William Whipper

The Whipper children were born to a slave woman and her white master in North Carolina.  When the laws concerning inter-racial relationships became very stringent, the family was forced to move to Pennsylvania where the father established a lumber farm and went about the business of raising his family.

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The Whipper children received good educations and were well known for keen and philosophical minds.  There were four known children, Benjamin, Alfred, Mary and William (some say there was a fifth child, but no records could be found to substantiate this).  After their father died the children received equal shares of his estate.

Mary Ann left Pennsylvania and came to Dresden where she met and married James Hollinsworth, also of Pennsylvania. Both Mary and James were involved with her brother in the secreting of slaves across the border on the Reading and Columbia Railroad.

Alfred operated a clothing store in Philadelphia prior to his departure for Canada West.  He conveyed his Philadelphia assets to his brother William in 1853 and moved to the Chatham area.  In 1861 he married Maryann Brown, the daughter of Solomon and Rachel Brown of Camden. Rachel Brown was the great-aunt of Ethel Brown, the authors mother-in-law.  Alfred became the teacher at the Princess Street school in Chatham in 1856 where he remained until the Board of Education decided the he did not have the proper certification and voted to replace him with Peter Nichol.

Alfred served as a traveling agent for the Provincial Freeman after it moved it’s offices to Chatham.  He was involved in the emigrationist schemes of Martin Delany’s back to Africa movement and attended John Brown’s Chatham convention in May of 1858.

Benjamin Whipper and his wife, Sophia Patterson disposed of their property and left Columbia Pennsylvania for Canada West.  By the year 1869, Benjamin was settled in Chatham and was a traveling Deacon for the B.M.E. church.  At the conference held in Windsor in 1869, Benjamin was ordained and became a minister having been examined and found proficient in church doctrine.  the examining committee consisted of Reverends Walter Hawkins, Benjamin Stewart, and Richard Disney.  He pastored in several places including Drummondville in the same year as his ordination.  Records indicate that he was still a member of the conference in 1884.

The most famous of the Whipper children was William.  William was extremely active in the Underground Railroad operations in Columbia and Philadelphia, Pennsylvania.  By his own account he was responsible for passing hundreds of slaves to the land of freedom and contributed $1,000.00 annually to the cause from 1847 to 1860.

He married Harriet Smith of Columbia, Pennsylvania and records indicate that they bore one child, a daughter, on February 15, 1837.  He soon became partners in business with his wife’s brother Stephen Smith, a well-known civil rights activist in the area.  These two men were remarkably successful lumber and coal merchants in Columbia.  By 1860, William had amassed property valued at $23,800.00.(He had also managed to purchase holdings in the Reading and Columbia Railroad and began secreting slaves to the Canada via this legitimate railroad system.

Many of the slaves when he had helped to freedom and also his relatives wanted William to join them in Canada after several attempts had been made to burn his lumber yard by pro-slavery terrorists.  William visited the Dawn Settlement in 1853 and although he did not move to the area, he and his partner decided to build a warehouse and other holdings in the village of Dresden.  His Canadian holdings were supervised by his brother-in-law James Hollinsworth.  William and his partner Stephen Smith sometimes visited the Dresden area via the same railroad cars that were transporting escaping slaves in secret compartments and hideaways.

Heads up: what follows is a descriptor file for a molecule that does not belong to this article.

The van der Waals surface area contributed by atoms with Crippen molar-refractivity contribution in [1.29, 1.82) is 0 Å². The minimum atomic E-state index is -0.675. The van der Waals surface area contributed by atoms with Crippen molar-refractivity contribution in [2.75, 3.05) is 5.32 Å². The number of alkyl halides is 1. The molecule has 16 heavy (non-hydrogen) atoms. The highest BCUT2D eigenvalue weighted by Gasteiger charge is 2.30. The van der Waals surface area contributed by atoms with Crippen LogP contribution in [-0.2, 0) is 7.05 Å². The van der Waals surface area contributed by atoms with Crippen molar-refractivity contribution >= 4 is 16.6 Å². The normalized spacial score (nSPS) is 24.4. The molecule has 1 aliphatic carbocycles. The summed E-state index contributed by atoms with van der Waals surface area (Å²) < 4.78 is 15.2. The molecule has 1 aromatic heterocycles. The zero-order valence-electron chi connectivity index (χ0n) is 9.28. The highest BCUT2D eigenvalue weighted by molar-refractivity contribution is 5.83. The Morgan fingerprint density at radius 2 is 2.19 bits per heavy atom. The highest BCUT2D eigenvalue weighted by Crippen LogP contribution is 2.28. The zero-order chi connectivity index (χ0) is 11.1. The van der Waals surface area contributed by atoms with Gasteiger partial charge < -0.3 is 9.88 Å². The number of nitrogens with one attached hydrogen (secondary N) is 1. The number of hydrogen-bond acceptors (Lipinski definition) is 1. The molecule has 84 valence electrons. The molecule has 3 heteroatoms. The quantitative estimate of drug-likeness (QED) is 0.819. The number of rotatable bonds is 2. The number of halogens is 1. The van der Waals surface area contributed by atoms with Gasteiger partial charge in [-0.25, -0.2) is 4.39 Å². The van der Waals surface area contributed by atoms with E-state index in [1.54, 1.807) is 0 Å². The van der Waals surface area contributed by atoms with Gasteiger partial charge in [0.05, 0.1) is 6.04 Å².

William Whipper felt that he held family ties on both sides of the American and Canadian borders simply because he felt that all Blacks were brothers and sisters.  He showed a tremendous concern for change in the way humanity treated humanity.  In his own words at one of the many anti-slavery conventions he attended he expressed these thoughts.  “All men are equal under God, but Black men in America have been reduced to degradation by slavery and prejudice.  Fidelity to natural laws and human rights, and to the law of the universal love will bring about the end of all complexional distinctions…My country is the world, my countrymen are all mankind.”

A nephew, James Whipper Purnell, who had been raised by William became a lumber merchant in Chatham and was also secretary to Martin Delany while he was planning his back-to-African expedition.  James W. Purnell was also a member of the John Brown convention held in Chatham and married Julia A. Shadd, daughter of Absalom and Eliza Shadd in 1864.(9)  James and Julia’s son, Dr. WilliamWhipper Purnell, was a practicing physician in Washington, D.C. and was a good friend of Dr. Dan Williams who performed the first open heart surgery in the United States.

William Whipper died in Philadelphia, Pennsylvania in 1876.  Many of the descendants of the Whipper family still live in and around the Dresden and Chatham areas.

Interestingly, many historians have reported that William Whipper fathered a son.  However, in his will he stated that a portion of his estate be left to the son of James Whipper Purnell, William Whipper Purnell with the hope that he would discard his surname and “change his name to William Whipper and thus adopting my name he shall ever keep me in kindly remembrance.

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